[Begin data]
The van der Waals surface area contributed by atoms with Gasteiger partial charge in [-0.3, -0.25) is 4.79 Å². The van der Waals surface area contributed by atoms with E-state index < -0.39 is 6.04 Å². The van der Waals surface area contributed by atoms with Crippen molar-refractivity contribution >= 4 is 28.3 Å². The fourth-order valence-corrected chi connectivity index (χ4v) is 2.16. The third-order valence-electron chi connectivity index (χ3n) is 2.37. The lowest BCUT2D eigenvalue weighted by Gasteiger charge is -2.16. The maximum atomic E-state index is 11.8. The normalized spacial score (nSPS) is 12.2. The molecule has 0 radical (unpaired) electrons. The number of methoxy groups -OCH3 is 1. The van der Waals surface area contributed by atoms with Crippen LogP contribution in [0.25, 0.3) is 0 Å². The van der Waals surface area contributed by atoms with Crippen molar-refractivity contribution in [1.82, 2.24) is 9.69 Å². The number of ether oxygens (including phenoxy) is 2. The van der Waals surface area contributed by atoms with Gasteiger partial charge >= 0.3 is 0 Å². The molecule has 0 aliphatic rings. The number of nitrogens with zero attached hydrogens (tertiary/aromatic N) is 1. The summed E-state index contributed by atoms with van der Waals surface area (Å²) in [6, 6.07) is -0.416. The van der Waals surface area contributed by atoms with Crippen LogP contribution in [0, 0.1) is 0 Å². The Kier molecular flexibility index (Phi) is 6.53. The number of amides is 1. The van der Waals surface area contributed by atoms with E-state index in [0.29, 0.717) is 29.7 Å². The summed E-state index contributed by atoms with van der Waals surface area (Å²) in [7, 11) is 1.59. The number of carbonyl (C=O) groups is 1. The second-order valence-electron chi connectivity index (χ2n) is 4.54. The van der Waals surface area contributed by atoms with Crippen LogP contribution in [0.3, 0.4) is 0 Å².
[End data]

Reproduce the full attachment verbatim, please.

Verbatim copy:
The van der Waals surface area contributed by atoms with Gasteiger partial charge in [-0.3, -0.25) is 4.79 Å². The van der Waals surface area contributed by atoms with E-state index < -0.39 is 6.04 Å². The van der Waals surface area contributed by atoms with Crippen molar-refractivity contribution >= 4 is 28.3 Å². The fourth-order valence-corrected chi connectivity index (χ4v) is 2.16. The third-order valence-electron chi connectivity index (χ3n) is 2.37. The lowest BCUT2D eigenvalue weighted by Gasteiger charge is -2.16. The maximum atomic E-state index is 11.8. The normalized spacial score (nSPS) is 12.2. The molecule has 0 radical (unpaired) electrons. The number of methoxy groups -OCH3 is 1. The van der Waals surface area contributed by atoms with Crippen LogP contribution in [0.25, 0.3) is 0 Å². The van der Waals surface area contributed by atoms with Crippen molar-refractivity contribution in [1.82, 2.24) is 9.69 Å². The number of ether oxygens (including phenoxy) is 2. The van der Waals surface area contributed by atoms with Gasteiger partial charge >= 0.3 is 0 Å². The molecule has 0 aliphatic rings. The number of nitrogens with zero attached hydrogens (tertiary/aromatic N) is 1. The summed E-state index contributed by atoms with van der Waals surface area (Å²) in [6, 6.07) is -0.416. The van der Waals surface area contributed by atoms with Crippen LogP contribution in [0, 0.1) is 0 Å². The Kier molecular flexibility index (Phi) is 6.53. The number of amides is 1. The van der Waals surface area contributed by atoms with E-state index in [0.29, 0.717) is 29.7 Å². The summed E-state index contributed by atoms with van der Waals surface area (Å²) in [7, 11) is 1.59. The number of carbonyl (C=O) groups is 1. The second-order valence-electron chi connectivity index (χ2n) is 4.54. The van der Waals surface area contributed by atoms with Crippen LogP contribution in [0.3, 0.4) is 0 Å².